For those who have played the PS2 version, this is a great "update" to that very game. Many of the cards have been completely redrawn and almost all of the new cards look remarkably better than before. I really do wish that they have done the same with all of the cards since the old ones look a bit out of place compared to the newcomers. With the beauty of high definition, you can now see the fine details on the older cards, which is a nice revelation. The boards are now bigger and more sinister than ever with new features like moving sections and lands that change their elemental properties based on their occupying creatures. These added even more layers of strategy into the mix! Everything on the boards are now drawn in 3D and the creatures are great representation of what they look like on the cards with some animated to perfection - just look for "Doppelganger" to see what I mean. In the previous game, the characters and creatures were presented with the typical Japanese short/kiddie look and it is good to see that the developer moved away from that style. The game now has a longer story mode that expands the game's mythos though they are filled with cringe-worthy voice acting. The online mode is definitely fun if you can find other dedicated cepters out there who would not drop the game when things are going sour for them.

Looking at this shot of the PS2 version made me love Saga even more.

Though there are definitely improvements in Saga, there are several missteps evident here as well. Firstly, the music is not as great as the ones found in the PS2 version. The previous game offered some of the most memorable video game soundtracks of all time. Though done by the same composer, the soundtrack here takes a more subtle and meandering approach compared to the whimsical, high energy, and melodically textured sound used before. It does get progressively better at later stages, thankfully. The voice announcers here are disappointing. In the previous game, the goddess sounded benevolent and the male announcer sounded dark and moody. Here they both sounded plain and juvenile. Secondly, the game seems to be missing some of the great special effects from the previous version. I found this somewhat strange and though they will be missed completely by those new to Culdcept, veterans will noticed that "Squeeze" is no longer squeezing the cards, "Temperance" is missing the water jug, and many attack and destruction animations during the card battle screen have been neutered. Lastly, the frame rate drops when there are too many creatures on the larger boards. The fact that this game could easily be made on a previous generation system and that publisher Namco Bandai delayed the game forever really made this problem even more puzzling. Even with these things being said, I am addicted again to Culdcept thanks to Saga. It is a worthy update to a masterpiece. Though the public is still scratching their heads not sure what to make of this game as seen from many mediocre reviews on the net, this is still one of the best games that ever existed on the market. Do not miss out on it for the second time.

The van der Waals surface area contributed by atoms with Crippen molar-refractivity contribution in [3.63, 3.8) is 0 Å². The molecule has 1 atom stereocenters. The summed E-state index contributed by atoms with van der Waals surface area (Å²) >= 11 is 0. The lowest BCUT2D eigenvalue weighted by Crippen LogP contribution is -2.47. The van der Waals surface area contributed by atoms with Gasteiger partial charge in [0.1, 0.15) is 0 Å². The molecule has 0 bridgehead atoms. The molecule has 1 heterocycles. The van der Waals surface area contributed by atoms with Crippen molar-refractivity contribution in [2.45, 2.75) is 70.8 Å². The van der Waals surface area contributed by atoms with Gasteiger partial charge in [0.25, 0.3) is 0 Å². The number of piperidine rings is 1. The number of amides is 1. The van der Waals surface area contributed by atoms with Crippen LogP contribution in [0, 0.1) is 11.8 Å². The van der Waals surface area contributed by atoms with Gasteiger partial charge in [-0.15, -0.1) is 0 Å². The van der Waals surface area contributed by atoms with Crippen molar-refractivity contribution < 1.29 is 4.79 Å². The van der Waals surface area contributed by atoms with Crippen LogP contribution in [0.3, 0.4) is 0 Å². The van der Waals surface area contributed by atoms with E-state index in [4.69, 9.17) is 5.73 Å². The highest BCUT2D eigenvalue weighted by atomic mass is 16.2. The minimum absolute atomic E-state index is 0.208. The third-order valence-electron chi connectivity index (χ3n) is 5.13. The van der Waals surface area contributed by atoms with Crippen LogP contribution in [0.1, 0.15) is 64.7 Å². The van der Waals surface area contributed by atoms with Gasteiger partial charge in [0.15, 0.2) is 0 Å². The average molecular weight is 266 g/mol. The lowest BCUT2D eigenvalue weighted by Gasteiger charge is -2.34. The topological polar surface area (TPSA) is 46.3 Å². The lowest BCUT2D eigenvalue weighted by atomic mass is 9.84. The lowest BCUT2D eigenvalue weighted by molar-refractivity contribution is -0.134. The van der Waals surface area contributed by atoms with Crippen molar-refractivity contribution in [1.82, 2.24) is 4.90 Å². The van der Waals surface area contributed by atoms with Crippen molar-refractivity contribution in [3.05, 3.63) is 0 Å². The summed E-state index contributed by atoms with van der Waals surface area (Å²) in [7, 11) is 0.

RATING: 5 out of 5